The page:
5 Ways Movement Can Help with Grief

Asma Rehman, LPC

A stock photo of a person from the legs down, walking a golden retriever type dog on a sidewalk. There isn’t just one way to approach the grieving process. Everyone experiences grief differently, so everyone copes with grief differently, and that’s okay. It can make it a little harder to figure out how to care for yourself when you’re grieving, but it also means that there are a lot of options out there for how to cope with and ease your grief. Some things that may help with the grieving process include grief counseling, journaling, a support group, reading books about grief and loss, gentle movement or exercise, self-care, and lots of rest.


Exercise is often thought of as a chore or a punishment, but moving your body can be a great way to take care of yourself. For some, reframing exercise as movement can be helpful to distinguish between the urge to change how your body looks and the urge to move your body to feel good. It’s a shame that so many people have negative experiences with exercise, because developing a regular movement practice can go a long way toward supporting your mental health in good times and in tough times, like when you’re grieving.

The things that make you feel better might change from day to day, or even hour to hour when you’re experiencing an emotion as intense as grief. It can be helpful to come up with a few different ideas for coping skills so when you’re in the middle of a particularly distressing moment, you have ideas for how to soothe yourself. Movement can be one of the coping skills you turn to when you’re feeling distressed.

You can even make a grief toolkit, with different objects and resources for coping that you can A stock photo of a young white woman smiling and holding a yoga mat and water bottle in a boho-style room.pull out when grief rears its head. Some things you could put in the toolkit are cards with different coping skills listed, a list of ways to move your body or links to movement videos, a soft object, photos of loved ones or memories that are important to you, a journal, anti-anxiety medication if you’ve been prescribed any, books on grief and loss, grounding objects, or anything that brings you comfort.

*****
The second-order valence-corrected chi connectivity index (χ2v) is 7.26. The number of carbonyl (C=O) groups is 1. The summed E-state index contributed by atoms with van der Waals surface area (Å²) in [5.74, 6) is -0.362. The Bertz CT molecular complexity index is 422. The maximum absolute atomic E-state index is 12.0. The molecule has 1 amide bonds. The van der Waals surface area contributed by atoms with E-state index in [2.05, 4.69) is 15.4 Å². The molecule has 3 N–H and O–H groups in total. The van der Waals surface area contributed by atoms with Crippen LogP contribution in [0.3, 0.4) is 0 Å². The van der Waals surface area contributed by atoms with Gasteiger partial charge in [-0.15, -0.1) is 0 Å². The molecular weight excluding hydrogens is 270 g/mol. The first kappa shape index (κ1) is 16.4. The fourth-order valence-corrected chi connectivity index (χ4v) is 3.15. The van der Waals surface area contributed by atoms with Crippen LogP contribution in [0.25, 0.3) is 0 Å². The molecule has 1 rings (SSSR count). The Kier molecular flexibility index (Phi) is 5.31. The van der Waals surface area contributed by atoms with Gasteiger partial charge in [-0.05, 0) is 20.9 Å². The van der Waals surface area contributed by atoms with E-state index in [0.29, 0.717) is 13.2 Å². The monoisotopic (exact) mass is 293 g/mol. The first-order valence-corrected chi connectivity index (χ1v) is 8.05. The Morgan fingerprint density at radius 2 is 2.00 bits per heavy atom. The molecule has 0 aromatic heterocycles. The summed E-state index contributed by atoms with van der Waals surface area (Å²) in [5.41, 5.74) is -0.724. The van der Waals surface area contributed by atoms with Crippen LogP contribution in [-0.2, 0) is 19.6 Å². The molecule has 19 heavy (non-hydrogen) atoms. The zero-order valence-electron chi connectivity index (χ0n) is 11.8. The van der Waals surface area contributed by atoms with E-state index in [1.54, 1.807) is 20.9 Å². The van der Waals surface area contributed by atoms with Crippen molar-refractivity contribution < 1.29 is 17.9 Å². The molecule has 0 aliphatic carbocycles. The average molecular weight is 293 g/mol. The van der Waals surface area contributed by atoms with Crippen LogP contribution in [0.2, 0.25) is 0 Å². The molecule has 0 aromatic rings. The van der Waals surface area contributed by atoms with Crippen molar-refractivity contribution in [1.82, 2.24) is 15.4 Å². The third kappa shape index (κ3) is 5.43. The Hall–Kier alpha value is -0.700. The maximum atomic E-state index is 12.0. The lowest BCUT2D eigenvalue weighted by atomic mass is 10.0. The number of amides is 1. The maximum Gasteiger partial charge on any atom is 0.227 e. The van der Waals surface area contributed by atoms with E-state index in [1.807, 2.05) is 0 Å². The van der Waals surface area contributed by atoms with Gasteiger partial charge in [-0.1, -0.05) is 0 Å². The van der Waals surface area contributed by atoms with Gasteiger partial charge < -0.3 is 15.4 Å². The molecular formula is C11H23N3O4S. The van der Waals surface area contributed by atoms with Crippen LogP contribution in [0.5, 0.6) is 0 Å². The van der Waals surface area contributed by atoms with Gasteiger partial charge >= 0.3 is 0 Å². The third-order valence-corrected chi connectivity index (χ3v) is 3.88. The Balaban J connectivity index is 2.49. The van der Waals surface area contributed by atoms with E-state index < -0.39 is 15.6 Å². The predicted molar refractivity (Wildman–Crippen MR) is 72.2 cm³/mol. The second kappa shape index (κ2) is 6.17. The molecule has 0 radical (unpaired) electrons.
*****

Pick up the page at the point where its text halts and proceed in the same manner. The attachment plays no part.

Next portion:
Okay, but how does movement help with grief?

Movement is distracting

When you’re in the middle of an intense emotional experience like grief, you might wish for anything that can give you a break from the distress. It can be helpful to find things that can be distracting to you, so you can escape the painful feelings you’re experiencing for a few moments. Movement can be a great distraction. Movement doesn’t need to be intense to have a helpful effect on your mental health. Just taking the time to consciously move your body, whether that be walking the dog, doing a yoga video, or cleaning the house, can give you a break from the feelings of sadness and pain that grief brings.

It feels good